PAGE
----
The Associated Press recently came out with an article that basically said that $1 million dollars is going a lot further when it comes to buying homes these days. Even so, sales of homes over $1 million are down by more than 50% from four years ago. For people who have that kind of money and are searching in that range, now is the time to buy. Though that's interesting, most of us aren't trying to purchase or sell million dollar homes.
But the article did talk briefly about how during the housing boom, median real estate prices increased so much, so fast and homes were in such high demand that median prices skyrocketed. The article gave the example of Santa Clara, Calif. having a median price that hit $836,780 in 2007.
That does apply to the average buyer. Many potential first time home buyers, and even "move up" buyers" were priced out of the market before they even started their search for a new home. The figures inspired a search to find a similar median sale price statistic for Twin Cities real estate. It was truly an eye opener. Here are the introductory paragraphs to the article:
Home sale prices dipped in 2007 for the first time in at least 20 years and are expected to remain flat or fall slightly in the coming year, officials from several Twin Cities-area real estate groups said Wednesday.
The decline is bad news for anyone trying to sell a house and also is an indication of downward pressure on housing prices across the metro area -- sobering news for anyone who bought at the peak of the market or has borrowed heavily against the value of their house.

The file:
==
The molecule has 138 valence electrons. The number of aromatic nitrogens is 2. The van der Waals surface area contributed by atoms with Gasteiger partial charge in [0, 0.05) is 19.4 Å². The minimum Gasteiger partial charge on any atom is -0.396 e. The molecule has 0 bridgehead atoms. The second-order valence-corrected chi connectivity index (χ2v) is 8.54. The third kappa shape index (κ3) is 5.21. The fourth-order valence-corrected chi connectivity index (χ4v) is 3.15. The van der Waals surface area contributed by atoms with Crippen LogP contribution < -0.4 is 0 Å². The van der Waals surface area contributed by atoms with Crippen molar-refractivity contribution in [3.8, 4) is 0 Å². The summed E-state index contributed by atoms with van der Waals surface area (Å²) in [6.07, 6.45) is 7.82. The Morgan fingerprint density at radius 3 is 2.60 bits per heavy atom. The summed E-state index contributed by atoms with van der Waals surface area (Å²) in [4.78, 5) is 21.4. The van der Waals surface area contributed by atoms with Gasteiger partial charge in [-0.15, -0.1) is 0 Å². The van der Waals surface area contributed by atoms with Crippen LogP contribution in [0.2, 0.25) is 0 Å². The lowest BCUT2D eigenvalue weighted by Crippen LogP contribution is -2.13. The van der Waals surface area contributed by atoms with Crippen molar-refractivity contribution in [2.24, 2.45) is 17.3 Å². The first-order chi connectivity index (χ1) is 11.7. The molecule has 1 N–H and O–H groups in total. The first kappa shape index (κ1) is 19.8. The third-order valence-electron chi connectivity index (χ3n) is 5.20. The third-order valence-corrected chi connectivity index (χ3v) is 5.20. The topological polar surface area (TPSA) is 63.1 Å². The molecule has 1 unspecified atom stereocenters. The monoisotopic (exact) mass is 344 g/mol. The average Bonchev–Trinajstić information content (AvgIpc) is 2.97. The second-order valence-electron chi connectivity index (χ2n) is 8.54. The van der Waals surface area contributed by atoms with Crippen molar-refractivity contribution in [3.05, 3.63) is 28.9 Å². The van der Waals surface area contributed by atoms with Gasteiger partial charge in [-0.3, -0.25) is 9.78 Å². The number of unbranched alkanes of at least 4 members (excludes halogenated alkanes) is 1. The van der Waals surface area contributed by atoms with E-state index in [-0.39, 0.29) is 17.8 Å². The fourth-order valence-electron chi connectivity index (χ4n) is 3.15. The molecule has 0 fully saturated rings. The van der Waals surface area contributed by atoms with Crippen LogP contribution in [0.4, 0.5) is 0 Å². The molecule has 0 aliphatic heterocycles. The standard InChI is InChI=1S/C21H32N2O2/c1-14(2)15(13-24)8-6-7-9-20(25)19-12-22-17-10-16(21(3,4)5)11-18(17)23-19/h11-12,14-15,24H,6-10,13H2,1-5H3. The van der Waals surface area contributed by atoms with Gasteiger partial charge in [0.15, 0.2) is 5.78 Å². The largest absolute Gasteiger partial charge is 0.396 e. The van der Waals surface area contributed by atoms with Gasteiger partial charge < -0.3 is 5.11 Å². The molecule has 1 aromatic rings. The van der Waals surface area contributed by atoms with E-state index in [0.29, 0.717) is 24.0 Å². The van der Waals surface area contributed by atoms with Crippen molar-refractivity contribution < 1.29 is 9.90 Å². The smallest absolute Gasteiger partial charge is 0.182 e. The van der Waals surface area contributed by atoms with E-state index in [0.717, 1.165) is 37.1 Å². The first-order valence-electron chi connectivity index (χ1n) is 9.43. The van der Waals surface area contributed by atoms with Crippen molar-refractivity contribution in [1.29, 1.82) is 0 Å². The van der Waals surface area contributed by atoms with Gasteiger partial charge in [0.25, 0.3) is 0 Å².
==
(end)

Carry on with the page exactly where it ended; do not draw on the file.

Between foreclosures and the mortgage crisis, we now know how much this of an understatement this might have been. Now its a buyers' market and not only is a million dollars going further, lower prices are buying a lot more house for the average person these days.
A prime example was offered as the article went on to quote statistics from the Minneapolis Area Association of Realtors showing the median sales price of all homes sold in 2006 was $230,000. According to the same organization, that figure had dropped to $154,125 in March 2009 and has just recently risen to $175,000 in August 2009.
As the deadline for the federal tax credit creeps closer, its less likely for people to be able to sign on their homes on or before October 31 and qualify. There has already been reports of drop-offs in foot traffic at homes and model houses. At the same time, the traditional selling season is winding down. Finally and unfortunately, there is still a big problem in Minnesota with foreclosures.
The bottom line: Prices for homes will be unpredictable in the coming months, but will likely go down. The federal tax credit will likely be extended, which may keep them level. Either way, it still may not be safe to sit on the fence. Though real estate prices are likely to remain on the low side for a while, interest rates may not.